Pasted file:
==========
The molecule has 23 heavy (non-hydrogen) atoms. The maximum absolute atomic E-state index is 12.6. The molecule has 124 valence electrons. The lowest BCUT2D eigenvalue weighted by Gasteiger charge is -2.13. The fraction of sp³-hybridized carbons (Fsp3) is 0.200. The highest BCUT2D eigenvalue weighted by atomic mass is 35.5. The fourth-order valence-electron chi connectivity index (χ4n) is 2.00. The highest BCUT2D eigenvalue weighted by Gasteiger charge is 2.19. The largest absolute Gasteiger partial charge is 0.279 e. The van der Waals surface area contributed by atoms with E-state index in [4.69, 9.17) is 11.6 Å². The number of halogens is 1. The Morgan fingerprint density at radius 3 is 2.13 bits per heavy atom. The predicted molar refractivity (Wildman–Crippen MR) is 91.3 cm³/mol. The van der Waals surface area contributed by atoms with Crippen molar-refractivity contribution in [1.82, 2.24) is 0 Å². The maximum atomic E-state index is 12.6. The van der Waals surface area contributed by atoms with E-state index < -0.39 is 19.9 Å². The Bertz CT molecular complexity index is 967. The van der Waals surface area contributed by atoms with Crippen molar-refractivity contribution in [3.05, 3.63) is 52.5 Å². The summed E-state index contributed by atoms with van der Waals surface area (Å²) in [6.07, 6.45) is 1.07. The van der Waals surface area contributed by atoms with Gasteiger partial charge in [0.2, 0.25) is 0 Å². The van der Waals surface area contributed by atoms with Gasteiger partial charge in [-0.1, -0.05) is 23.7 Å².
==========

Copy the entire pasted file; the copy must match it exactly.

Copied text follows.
The molecule has 23 heavy (non-hydrogen) atoms. The maximum absolute atomic E-state index is 12.6. The molecule has 124 valence electrons. The lowest BCUT2D eigenvalue weighted by Gasteiger charge is -2.13. The fraction of sp³-hybridized carbons (Fsp3) is 0.200. The highest BCUT2D eigenvalue weighted by atomic mass is 35.5. The fourth-order valence-electron chi connectivity index (χ4n) is 2.00. The highest BCUT2D eigenvalue weighted by Gasteiger charge is 2.19. The largest absolute Gasteiger partial charge is 0.279 e. The van der Waals surface area contributed by atoms with E-state index in [4.69, 9.17) is 11.6 Å². The number of halogens is 1. The Morgan fingerprint density at radius 3 is 2.13 bits per heavy atom. The predicted molar refractivity (Wildman–Crippen MR) is 91.3 cm³/mol. The van der Waals surface area contributed by atoms with Crippen molar-refractivity contribution in [1.82, 2.24) is 0 Å². The maximum atomic E-state index is 12.6. The van der Waals surface area contributed by atoms with E-state index < -0.39 is 19.9 Å². The Bertz CT molecular complexity index is 967. The van der Waals surface area contributed by atoms with Crippen molar-refractivity contribution in [3.05, 3.63) is 52.5 Å². The summed E-state index contributed by atoms with van der Waals surface area (Å²) in [6.07, 6.45) is 1.07. The van der Waals surface area contributed by atoms with Gasteiger partial charge in [0.2, 0.25) is 0 Å². The van der Waals surface area contributed by atoms with Gasteiger partial charge in [-0.1, -0.05) is 23.7 Å².